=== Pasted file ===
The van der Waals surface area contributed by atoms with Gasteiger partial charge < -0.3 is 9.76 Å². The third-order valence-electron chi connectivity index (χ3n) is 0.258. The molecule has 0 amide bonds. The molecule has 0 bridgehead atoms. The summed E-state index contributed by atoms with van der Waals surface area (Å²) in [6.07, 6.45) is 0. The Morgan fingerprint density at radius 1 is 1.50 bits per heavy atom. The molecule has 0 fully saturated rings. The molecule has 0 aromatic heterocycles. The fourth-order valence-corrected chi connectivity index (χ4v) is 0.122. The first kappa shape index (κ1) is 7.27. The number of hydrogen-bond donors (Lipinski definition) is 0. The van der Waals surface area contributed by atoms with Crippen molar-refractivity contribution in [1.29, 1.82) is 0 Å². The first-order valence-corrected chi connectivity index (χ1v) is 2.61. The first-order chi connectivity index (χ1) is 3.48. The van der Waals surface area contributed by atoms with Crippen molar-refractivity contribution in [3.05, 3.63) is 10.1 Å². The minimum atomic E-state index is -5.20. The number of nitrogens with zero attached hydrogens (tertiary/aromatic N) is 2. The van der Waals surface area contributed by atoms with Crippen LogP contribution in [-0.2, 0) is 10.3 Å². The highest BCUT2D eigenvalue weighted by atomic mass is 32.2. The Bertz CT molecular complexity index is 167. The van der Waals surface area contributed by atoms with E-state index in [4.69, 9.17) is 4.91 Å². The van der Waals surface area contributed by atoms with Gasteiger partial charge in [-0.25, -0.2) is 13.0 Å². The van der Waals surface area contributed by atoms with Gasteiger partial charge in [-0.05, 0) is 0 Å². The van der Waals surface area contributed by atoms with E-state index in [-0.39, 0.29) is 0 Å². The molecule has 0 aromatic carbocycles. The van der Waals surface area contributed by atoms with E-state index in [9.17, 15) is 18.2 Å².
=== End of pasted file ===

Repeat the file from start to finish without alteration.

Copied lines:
The van der Waals surface area contributed by atoms with Gasteiger partial charge < -0.3 is 9.76 Å². The third-order valence-electron chi connectivity index (χ3n) is 0.258. The molecule has 0 amide bonds. The molecule has 0 bridgehead atoms. The summed E-state index contributed by atoms with van der Waals surface area (Å²) in [6.07, 6.45) is 0. The Morgan fingerprint density at radius 1 is 1.50 bits per heavy atom. The molecule has 0 fully saturated rings. The molecule has 0 aromatic heterocycles. The fourth-order valence-corrected chi connectivity index (χ4v) is 0.122. The first kappa shape index (κ1) is 7.27. The number of hydrogen-bond donors (Lipinski definition) is 0. The van der Waals surface area contributed by atoms with Crippen molar-refractivity contribution in [1.29, 1.82) is 0 Å². The first-order valence-corrected chi connectivity index (χ1v) is 2.61. The first-order chi connectivity index (χ1) is 3.48. The van der Waals surface area contributed by atoms with Crippen molar-refractivity contribution in [3.05, 3.63) is 10.1 Å². The minimum atomic E-state index is -5.20. The number of nitrogens with zero attached hydrogens (tertiary/aromatic N) is 2. The van der Waals surface area contributed by atoms with Crippen LogP contribution in [-0.2, 0) is 10.3 Å². The highest BCUT2D eigenvalue weighted by atomic mass is 32.2. The Bertz CT molecular complexity index is 167. The van der Waals surface area contributed by atoms with E-state index in [4.69, 9.17) is 4.91 Å². The van der Waals surface area contributed by atoms with Gasteiger partial charge in [-0.25, -0.2) is 13.0 Å². The van der Waals surface area contributed by atoms with Gasteiger partial charge in [-0.05, 0) is 0 Å². The van der Waals surface area contributed by atoms with E-state index in [-0.39, 0.29) is 0 Å². The molecule has 0 aromatic carbocycles. The van der Waals surface area contributed by atoms with E-state index in [9.17, 15) is 18.2 Å².